Making Mismanagement Pay

A million bucks in pay used to be considered real money in the golden world of corporate executives, but these days, a million-dollar CEO is the equivalent of corporate trailer trash.

Now, it takes a $10 million annual pay package to put you in the respectable corporate class, and Forbes magazine recently proclaimed the dawn of a new era of elitism: the nine-digit class. For those of us who have difficulty getting our minds around so many digits, that's at least $100-million a year -- or, for those of you who think in terms of hourly wages, it comes to roughly $50,000 an hour. Never mind that about 80 percent of Americans make less than $50,000 in a year, we're assured that making the big bucks is warranted because the top dogs are so smart and capable. Yet, ability doesn't really have anything to do with executive pay.

Take Xerox Corporation. It's CEO is pulling down a respectable $10 million a year -- yet the company is a mess. Mismanagement from the top led to a decline in revenue, chaos in the sales force, tumult in the back office, and seething anger among customers. So, who gets fired? Xerox has announced it's punting some 5,000 manufacturing workers, middle managers, and clerks. In Rochester, where 2,000 of the cuts will come, the mayor said bluntly, "they are targeting blue-collar jobs, people who are primary breadwinners."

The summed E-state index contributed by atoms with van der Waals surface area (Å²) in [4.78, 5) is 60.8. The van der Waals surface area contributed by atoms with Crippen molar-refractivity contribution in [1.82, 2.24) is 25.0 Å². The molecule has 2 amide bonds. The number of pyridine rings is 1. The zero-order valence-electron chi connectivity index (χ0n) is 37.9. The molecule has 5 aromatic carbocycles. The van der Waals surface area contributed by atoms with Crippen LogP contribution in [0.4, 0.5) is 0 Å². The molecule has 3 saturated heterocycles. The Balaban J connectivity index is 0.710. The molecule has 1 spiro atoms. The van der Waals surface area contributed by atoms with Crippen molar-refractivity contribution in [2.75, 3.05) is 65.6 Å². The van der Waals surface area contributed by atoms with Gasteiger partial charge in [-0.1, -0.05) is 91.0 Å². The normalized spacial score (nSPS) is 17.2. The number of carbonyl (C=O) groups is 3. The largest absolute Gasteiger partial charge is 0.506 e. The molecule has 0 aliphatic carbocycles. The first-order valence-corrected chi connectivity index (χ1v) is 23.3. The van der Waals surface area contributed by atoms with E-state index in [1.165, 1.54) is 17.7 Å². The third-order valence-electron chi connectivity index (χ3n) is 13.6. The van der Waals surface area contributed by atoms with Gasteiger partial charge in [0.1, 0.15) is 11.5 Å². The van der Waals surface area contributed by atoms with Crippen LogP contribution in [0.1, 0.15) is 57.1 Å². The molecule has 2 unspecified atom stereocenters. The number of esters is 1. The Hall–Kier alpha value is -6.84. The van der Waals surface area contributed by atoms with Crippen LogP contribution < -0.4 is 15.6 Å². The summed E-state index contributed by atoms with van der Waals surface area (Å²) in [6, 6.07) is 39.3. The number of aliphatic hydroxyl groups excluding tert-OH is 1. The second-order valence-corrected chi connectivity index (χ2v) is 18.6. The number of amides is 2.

By eliminating these jobs, top executives expect to jack-up Xerox's stock price, producing even higher pay for them. It's a clever act of income redistribution -- the executives mess up, so they off 5,000 of their underlings, which saves the corporation millions of dollars in wages those families had been getting, and, through the resulting stock-price increase, moves millions of dollars more into their pockets.

This is Jim Hightower saying ... Who needs ability when they're millions to be made in mismanagement?

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